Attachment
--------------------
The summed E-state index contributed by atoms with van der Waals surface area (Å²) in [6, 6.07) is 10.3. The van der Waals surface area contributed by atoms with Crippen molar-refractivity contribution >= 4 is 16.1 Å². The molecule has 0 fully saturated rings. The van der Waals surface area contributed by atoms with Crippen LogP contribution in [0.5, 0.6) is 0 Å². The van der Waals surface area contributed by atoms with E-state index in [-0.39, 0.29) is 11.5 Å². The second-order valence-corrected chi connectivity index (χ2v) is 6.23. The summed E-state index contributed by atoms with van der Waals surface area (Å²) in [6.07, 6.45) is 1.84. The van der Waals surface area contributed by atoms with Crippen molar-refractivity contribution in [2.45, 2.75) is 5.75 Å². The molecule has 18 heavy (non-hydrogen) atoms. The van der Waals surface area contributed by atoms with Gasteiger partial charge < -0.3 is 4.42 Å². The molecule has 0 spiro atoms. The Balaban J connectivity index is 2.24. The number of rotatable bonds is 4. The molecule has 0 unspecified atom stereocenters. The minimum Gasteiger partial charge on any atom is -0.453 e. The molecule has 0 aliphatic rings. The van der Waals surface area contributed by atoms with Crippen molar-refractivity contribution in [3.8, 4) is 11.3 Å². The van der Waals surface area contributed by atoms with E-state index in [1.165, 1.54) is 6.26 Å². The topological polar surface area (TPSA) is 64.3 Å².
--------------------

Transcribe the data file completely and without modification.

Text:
The summed E-state index contributed by atoms with van der Waals surface area (Å²) in [6, 6.07) is 10.3. The van der Waals surface area contributed by atoms with Crippen molar-refractivity contribution >= 4 is 16.1 Å². The molecule has 0 fully saturated rings. The van der Waals surface area contributed by atoms with Crippen LogP contribution in [0.5, 0.6) is 0 Å². The van der Waals surface area contributed by atoms with E-state index in [-0.39, 0.29) is 11.5 Å². The second-order valence-corrected chi connectivity index (χ2v) is 6.23. The summed E-state index contributed by atoms with van der Waals surface area (Å²) in [6.07, 6.45) is 1.84. The van der Waals surface area contributed by atoms with Crippen molar-refractivity contribution in [2.45, 2.75) is 5.75 Å². The molecule has 18 heavy (non-hydrogen) atoms. The van der Waals surface area contributed by atoms with Gasteiger partial charge < -0.3 is 4.42 Å². The molecule has 0 spiro atoms. The Balaban J connectivity index is 2.24. The number of rotatable bonds is 4. The molecule has 0 unspecified atom stereocenters. The minimum Gasteiger partial charge on any atom is -0.453 e. The molecule has 0 aliphatic rings. The van der Waals surface area contributed by atoms with Crippen molar-refractivity contribution in [3.8, 4) is 11.3 Å². The van der Waals surface area contributed by atoms with E-state index in [1.165, 1.54) is 6.26 Å². The topological polar surface area (TPSA) is 64.3 Å².